China Warns Virus Spread Increasing, More Cases: Virus Update

The novel coronavirus spread further and killed more people as Canada confirmed its first case and China reported an increase in fatalities and infections.

The virus has killed at least 56 people in China, and President Xi Jinping on Saturday ordered a faster response, sending teams into hard-hit areas to push local officials to strengthen prevention and containment.

More than 2,000 cases have been reported in 15 countries and territories. South Korea on Sunday reported another infection, while Pakistan denied it has a confirmed case.

Here Are The Latest Developments:

China CDC Advises Extending Holiday (5:01 p.m. HKT)

Gao Fu, head of the Chinese Center for Disease Control and Prevention, told reporters that the agency is advising that the Lunar New Year holiday ending Jan. 30 be extended due to the virus. The decision will depend on how the situation develops, he said.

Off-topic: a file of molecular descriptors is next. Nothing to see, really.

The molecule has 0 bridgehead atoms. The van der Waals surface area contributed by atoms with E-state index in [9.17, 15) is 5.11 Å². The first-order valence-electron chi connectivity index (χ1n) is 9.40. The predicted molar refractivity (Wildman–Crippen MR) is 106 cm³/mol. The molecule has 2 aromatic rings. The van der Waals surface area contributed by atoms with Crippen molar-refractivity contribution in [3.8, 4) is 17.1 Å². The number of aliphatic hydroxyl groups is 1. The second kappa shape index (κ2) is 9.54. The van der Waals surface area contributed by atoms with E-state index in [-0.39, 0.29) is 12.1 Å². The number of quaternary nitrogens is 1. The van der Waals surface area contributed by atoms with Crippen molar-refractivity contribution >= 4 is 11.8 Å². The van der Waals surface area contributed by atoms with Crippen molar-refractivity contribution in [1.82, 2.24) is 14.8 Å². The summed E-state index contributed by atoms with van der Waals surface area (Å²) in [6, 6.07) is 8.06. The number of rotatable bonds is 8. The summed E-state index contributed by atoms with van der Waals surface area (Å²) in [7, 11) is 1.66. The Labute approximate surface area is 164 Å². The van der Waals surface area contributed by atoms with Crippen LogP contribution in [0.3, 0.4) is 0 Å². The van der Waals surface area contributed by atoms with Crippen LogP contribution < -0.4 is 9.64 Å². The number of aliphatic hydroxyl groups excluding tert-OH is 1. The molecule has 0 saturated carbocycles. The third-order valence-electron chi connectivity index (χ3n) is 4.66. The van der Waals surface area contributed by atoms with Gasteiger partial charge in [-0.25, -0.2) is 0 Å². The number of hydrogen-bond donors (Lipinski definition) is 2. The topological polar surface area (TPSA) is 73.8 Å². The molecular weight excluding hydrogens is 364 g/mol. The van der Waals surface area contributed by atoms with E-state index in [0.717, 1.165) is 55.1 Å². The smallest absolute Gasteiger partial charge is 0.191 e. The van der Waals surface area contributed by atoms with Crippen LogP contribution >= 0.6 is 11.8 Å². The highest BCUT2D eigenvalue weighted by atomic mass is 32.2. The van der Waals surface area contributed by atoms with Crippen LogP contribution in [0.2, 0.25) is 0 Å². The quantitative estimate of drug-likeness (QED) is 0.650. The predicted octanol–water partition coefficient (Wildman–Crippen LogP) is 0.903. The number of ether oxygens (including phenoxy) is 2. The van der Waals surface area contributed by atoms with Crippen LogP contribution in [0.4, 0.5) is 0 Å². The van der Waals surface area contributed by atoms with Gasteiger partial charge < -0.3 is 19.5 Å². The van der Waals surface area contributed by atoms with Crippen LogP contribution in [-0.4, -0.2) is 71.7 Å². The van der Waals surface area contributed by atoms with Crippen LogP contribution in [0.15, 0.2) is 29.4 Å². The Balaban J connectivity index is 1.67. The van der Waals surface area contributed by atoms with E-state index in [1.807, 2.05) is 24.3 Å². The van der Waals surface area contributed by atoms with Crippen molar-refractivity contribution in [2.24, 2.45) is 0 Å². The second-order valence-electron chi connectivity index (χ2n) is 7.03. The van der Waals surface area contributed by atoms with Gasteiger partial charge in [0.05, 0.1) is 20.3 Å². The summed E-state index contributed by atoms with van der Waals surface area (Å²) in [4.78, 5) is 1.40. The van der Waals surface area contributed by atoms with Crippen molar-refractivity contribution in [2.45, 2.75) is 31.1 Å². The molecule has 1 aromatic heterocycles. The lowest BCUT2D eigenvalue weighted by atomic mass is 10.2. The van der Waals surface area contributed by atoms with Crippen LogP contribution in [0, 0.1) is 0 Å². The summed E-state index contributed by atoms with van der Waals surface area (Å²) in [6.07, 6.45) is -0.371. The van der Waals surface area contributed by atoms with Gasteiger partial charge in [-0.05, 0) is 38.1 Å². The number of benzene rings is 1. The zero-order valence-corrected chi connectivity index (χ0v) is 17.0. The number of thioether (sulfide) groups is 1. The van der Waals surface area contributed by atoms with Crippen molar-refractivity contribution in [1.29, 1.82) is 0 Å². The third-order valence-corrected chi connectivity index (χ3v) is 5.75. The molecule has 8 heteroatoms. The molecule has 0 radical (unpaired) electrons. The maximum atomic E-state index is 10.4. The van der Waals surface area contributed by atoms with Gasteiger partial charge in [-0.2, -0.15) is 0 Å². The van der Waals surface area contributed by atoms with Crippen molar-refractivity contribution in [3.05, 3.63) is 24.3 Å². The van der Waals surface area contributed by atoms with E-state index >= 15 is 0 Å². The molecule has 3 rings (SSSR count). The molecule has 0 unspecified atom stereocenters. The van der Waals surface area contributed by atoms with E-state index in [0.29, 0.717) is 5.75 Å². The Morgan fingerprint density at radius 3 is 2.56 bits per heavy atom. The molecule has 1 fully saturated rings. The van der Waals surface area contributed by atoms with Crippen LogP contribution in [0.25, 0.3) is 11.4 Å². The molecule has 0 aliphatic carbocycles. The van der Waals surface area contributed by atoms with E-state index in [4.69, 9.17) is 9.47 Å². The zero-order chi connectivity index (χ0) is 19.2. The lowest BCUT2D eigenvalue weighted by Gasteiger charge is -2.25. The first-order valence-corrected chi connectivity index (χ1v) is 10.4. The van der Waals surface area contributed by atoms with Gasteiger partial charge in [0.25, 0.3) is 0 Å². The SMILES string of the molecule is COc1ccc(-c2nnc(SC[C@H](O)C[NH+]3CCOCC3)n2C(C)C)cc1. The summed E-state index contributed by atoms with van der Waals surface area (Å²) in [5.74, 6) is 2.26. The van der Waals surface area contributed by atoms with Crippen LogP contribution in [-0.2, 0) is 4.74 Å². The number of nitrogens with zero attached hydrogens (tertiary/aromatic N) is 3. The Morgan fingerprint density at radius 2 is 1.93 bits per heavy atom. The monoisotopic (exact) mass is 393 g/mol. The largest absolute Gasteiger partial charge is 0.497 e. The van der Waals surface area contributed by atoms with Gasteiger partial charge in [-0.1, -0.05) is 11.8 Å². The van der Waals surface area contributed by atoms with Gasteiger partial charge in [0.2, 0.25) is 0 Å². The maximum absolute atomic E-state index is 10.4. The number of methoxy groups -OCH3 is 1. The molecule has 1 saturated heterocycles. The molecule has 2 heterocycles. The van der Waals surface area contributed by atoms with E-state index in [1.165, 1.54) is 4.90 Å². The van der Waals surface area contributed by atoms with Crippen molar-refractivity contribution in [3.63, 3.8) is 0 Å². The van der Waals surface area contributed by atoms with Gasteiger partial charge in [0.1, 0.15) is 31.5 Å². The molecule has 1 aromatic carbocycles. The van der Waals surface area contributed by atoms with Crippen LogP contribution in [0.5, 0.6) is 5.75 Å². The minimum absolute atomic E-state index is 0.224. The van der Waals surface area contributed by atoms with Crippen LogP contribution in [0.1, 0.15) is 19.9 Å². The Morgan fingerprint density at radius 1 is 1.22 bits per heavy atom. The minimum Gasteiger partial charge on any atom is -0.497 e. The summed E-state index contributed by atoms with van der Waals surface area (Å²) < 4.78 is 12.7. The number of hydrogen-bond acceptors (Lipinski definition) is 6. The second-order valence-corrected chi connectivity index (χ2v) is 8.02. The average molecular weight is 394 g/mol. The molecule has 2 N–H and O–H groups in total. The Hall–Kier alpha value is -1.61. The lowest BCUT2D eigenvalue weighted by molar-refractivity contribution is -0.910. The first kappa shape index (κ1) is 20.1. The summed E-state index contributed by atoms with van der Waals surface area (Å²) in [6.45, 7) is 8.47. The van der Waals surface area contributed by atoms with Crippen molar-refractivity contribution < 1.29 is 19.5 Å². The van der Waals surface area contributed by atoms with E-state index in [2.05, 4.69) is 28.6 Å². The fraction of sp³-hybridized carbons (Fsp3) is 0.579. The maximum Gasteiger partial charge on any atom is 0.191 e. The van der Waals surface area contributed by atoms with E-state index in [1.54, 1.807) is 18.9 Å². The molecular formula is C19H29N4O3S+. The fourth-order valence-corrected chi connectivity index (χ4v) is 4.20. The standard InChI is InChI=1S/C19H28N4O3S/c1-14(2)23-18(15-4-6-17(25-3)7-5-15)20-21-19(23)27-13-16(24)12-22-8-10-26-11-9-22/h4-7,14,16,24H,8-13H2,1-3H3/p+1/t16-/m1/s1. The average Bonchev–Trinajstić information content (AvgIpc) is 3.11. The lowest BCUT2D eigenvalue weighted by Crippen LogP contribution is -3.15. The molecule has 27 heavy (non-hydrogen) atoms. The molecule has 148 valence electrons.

Beijing will lengthen the winter break for schools from kindergarten to college, People’s Daily reported, citing the city’s education bureau.

Hong Kong Confirms Sixth Virus Patient  (4:50 p.m. HKT)

A Hong Kong health official confirmed the sixth case of the coronavirus in the city.

The South China Morning Post earlier reported that the man had been to Wuhan and arrived in Hong Kong by high-speed rail. He will undergo more tests. It was not known when he returned from China, the newspaper said.

Protest Over Proposed Quarantine Center (4:15 p.m. HKT)

Government plans to use a newly built, unoccupied public estate in the New Territories district of Fanling for possible patients under quarantine and medical staff drew an angry response from residents and district councillors.

A couple dozen masked people barricaded a road in Fanling in protest at the government proposal to use Fai Ming Estate as an emergency medical facility. Some of the protesters said the building is too close to their homes, while others complained that approved applicants would lose their flats in the estate.